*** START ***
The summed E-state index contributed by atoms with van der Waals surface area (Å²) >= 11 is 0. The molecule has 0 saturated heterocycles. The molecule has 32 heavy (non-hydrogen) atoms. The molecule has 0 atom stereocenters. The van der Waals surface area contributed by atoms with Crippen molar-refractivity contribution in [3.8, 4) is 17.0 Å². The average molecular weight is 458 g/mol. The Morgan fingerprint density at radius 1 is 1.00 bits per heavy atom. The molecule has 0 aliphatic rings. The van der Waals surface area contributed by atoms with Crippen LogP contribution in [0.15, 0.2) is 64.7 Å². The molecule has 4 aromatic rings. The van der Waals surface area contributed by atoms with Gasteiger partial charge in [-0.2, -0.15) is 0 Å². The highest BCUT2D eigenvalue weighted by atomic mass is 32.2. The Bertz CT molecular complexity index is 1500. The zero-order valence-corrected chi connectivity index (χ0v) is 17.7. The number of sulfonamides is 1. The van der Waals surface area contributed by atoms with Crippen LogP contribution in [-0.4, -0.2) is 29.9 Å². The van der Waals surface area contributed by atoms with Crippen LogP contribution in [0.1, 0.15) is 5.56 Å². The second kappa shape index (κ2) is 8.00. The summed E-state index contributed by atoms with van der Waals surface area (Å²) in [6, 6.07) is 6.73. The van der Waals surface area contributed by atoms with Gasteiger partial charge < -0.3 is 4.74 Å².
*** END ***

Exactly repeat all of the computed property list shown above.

The summed E-state index contributed by atoms with van der Waals surface area (Å²) >= 11 is 0. The molecule has 0 saturated heterocycles. The molecule has 32 heavy (non-hydrogen) atoms. The molecule has 0 atom stereocenters. The van der Waals surface area contributed by atoms with Crippen molar-refractivity contribution in [3.8, 4) is 17.0 Å². The average molecular weight is 458 g/mol. The Morgan fingerprint density at radius 1 is 1.00 bits per heavy atom. The molecule has 0 aliphatic rings. The van der Waals surface area contributed by atoms with Crippen LogP contribution in [0.15, 0.2) is 64.7 Å². The molecule has 4 aromatic rings. The van der Waals surface area contributed by atoms with Gasteiger partial charge in [-0.2, -0.15) is 0 Å². The highest BCUT2D eigenvalue weighted by atomic mass is 32.2. The Bertz CT molecular complexity index is 1500. The zero-order valence-corrected chi connectivity index (χ0v) is 17.7. The number of sulfonamides is 1. The van der Waals surface area contributed by atoms with Crippen LogP contribution in [-0.4, -0.2) is 29.9 Å². The van der Waals surface area contributed by atoms with Crippen LogP contribution in [0.1, 0.15) is 5.56 Å². The second kappa shape index (κ2) is 8.00. The summed E-state index contributed by atoms with van der Waals surface area (Å²) in [6, 6.07) is 6.73. The van der Waals surface area contributed by atoms with Gasteiger partial charge < -0.3 is 4.74 Å².